Sony RX1 using DRO and HDR Auto

Ray Sachs

Sep 21, 2010
Not too far from Philly
you should be able to figure it out...
Is nobody using the HDR function of the RX1?
Its an auto HDR that only works with jpegs where the camera takes three shots and combines them in camera. I think most here who use the RX1 are shooting it in raw and, to the extent they're using HDR, it would be the old-fashioned manual way, rather than using the in-camera processing. Just a guess. I played with it very briefly when I first had the camera, but not enough to provide any information or advice on it.

Nov 11, 2011
Milwaukee, WI USA
I no longer have my RX1, but I'm sure the RX100 HDR function is the same. Ray explained how it works well, but here's a quick and very sloppy comparison. labels describing the shots are immediately above each photo. I have chosen a scene with bright sunshine outside and a darkened aquarium inside where the full range of Exposure Values can not be captured in a single exposure.

1. Here is the Sony set to HDR Painting High

DSC01401 by Lukinosity, on Flickr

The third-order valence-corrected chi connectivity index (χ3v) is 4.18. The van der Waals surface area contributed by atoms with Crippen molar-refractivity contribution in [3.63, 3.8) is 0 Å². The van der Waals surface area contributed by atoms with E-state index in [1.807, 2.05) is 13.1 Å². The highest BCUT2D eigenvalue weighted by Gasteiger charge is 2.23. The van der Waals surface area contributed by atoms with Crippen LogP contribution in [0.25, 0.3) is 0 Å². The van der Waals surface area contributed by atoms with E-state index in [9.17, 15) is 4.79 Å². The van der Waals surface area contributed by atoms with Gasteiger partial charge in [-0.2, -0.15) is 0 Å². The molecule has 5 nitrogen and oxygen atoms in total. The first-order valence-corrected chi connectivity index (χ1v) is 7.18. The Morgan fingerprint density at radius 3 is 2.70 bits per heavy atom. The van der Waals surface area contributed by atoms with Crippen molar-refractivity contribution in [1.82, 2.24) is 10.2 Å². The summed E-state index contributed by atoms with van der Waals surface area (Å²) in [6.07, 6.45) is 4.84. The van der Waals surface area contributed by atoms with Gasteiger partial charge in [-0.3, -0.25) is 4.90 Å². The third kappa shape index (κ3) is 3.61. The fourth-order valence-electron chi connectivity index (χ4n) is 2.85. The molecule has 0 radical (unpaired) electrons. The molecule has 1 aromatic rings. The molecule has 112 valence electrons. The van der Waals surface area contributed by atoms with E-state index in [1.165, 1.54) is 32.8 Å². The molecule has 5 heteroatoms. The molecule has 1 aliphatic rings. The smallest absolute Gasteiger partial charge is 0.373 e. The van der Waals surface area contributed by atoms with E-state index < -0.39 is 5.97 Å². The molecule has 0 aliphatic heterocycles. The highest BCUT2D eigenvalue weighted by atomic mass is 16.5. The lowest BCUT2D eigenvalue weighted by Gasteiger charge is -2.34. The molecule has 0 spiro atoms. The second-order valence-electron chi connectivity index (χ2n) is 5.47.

2. Here is an HDR done in software from 3 separate exposures (the 3 exposures were not properly lined up or shot on a tripod and that accounts for a lot of "issues" that are going). Even though my technique was super sloppy, I think you can see that if done right, a proper HDR technique will yield a better looking end result. The photographer just has way more control and can fine tune everything rather than trusting the small computing prowess of the camera.

DSC01404-HDR by Lukinosity, on Flickr

3. These next 3 shots are the 3 I used to do the HDR in no.2. This first one we'll call "properly" exposed (although neither the aquarium nor the outside is properly is roughly the midpoint for properly exposing either of them).

DSC01402 by Lukinosity, on Flickr

4. Underexposed by 2 EV to capture details outdoors

DSC01403 by Lukinosity, on Flickr

5. Overexposed by 2 EV to capture details in aquarium

DSC01404 by Lukinosity, on Flickr

Now because of my poor technique, it's not as clear as it should be. I should have used a tripod, and actually getting 7 exposures 1 EV apart would yield smoother transitions. But hopefully it will still give you a rough idea.

Here's an in-camera I did of my dog Lucy yawning. I'm impressed with the anti-ghosting algorithm since the camera takes 3 shots of her, her jaw was obviously moving, but you see no artifacts of that in the finished HDR the camera spits out. I kind of like it in an overprocessed way. I may use the function once in awhile in addition to doing exposure bracketing. if the camera does a good enough job, I may not bother.

DSC01398 by Lukinosity, on Flickr

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